Welcome to The books that shaped me - a Good Housekeeping series in which authors talk us through the reads that stand out for them. This week, we're hearing from Angie Thomas, whose debut novel The Hate U Give launched straight onto the New York Times bestseller list, sold over 170,000 copies in the UK and was adapted into a film. Her second novel On The Come Up was inspired by her time as a teen rapper, and is also a New York Times bestseller, with film rights acquired by Paramount and Angie on board as a producer.
How have books impacted your life?
It’s not an exaggeration to say that books changed my life. The moment I received my first library card was the moment I unlocked worlds unlike my own, allowing me to see beyond my circumstances. More importantly, they sparked my imagination. I wouldn’t be a writer if I weren’t a reader first. Here are some of the books that made the greatest impact on me.
The childhood book that's stayed with you...
Roll of Thunder, Hear My Cry by Mildred D. Taylor was the first book I saw myself in. It follows a nine-year-old girl, Cassie Logan, who lives in Mississippi with her family during the Great Depression. As the Logan family faces racism and poverty, Cassie remains a strong force on the page who spoke to me in a way nobody else could. As a Black girl in Mississippi, she showed me that I too could be the hero of the story.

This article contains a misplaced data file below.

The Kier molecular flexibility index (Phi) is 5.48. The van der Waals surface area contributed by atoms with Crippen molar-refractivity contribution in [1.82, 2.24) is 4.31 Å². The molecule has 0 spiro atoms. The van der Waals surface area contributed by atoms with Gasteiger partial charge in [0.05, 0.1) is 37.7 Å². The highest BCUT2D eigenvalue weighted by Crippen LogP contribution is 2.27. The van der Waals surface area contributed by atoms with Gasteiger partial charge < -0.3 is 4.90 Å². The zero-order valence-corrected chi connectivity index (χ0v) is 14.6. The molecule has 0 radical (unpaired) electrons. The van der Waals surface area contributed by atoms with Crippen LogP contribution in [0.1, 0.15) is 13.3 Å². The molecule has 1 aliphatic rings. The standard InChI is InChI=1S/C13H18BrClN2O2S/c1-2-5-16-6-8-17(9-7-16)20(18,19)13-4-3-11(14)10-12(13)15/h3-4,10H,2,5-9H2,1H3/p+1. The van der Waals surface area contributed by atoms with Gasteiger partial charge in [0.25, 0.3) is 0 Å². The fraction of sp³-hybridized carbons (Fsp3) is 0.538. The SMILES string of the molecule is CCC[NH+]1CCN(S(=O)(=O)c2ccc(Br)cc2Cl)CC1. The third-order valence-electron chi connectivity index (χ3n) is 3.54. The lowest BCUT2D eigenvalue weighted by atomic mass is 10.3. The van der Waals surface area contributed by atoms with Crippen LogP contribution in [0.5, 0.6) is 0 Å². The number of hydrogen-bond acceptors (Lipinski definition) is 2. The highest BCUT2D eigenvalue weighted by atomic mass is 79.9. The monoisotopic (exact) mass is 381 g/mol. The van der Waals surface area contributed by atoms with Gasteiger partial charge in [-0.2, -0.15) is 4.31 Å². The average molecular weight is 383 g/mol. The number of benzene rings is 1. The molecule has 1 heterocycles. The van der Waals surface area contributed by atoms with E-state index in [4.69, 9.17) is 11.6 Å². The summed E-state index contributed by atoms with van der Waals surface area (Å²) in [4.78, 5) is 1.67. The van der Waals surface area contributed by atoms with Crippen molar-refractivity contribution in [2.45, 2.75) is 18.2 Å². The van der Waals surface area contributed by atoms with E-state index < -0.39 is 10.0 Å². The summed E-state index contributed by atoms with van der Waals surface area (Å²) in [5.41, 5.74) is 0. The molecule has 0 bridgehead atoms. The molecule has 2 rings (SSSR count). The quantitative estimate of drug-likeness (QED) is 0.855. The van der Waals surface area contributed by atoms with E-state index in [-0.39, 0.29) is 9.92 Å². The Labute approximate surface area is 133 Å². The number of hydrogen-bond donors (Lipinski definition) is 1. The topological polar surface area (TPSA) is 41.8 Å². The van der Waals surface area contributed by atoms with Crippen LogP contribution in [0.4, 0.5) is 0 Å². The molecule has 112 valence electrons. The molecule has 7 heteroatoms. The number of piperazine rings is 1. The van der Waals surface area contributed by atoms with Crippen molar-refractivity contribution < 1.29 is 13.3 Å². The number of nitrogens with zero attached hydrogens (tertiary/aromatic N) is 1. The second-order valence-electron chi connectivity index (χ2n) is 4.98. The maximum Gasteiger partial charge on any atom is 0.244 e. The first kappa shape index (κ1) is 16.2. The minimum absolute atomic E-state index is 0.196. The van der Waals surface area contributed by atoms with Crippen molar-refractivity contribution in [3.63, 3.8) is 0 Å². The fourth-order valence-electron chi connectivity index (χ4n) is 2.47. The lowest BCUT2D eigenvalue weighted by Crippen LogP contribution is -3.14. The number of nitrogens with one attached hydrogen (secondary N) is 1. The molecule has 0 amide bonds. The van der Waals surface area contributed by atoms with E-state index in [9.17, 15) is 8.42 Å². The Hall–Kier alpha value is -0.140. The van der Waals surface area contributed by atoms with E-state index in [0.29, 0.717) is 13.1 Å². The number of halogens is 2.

Your favourite book of all time...
The Autobiography of Malcolm X. I first read this book while attending a mostly-white, upper-class, private Christian university. As you may have guessed, it wasn’t assigned reading. I was the only Black student in my creative writing programme, and I was still trying to find my voice when it came to social justice. This book lit the spark inside of me and awakened me with force. Detailing Malcolm’s life from childhood to adulthood, it isn’t just his story but the story of America itself without any holds barred. I wouldn’t be the person I am now without it.
The book you wish you'd written...
The Harry Potter series. This probably seems like a cliché response; however I don’t wish that I wrote them because of the financial success but because of how they connected with young readers. They helped me escape when I needed it most. But I do wonder what it would be like if those books had a Black girl as the main character; what it would’ve meant for me and other Black kids; what it would’ve meant for non-Black kids to see people like us as heroes. I’m now writing my own fantasy book with that in mind.
The book you wish everyone would read...
How to Be An Antiracist by Ibram X. Kendi. I think the title gives you an idea of why I want everyone to read this book. Racism is alive and well, both in America and abroad. Simply being a non-racist is not enough, we must be actively anti-racist. This book by Dr. Kendi has been called the most courageous book on racism to date, and rightfully so. It should be essential reading in every household.
Concrete Rose by Angie Thomas is out now.
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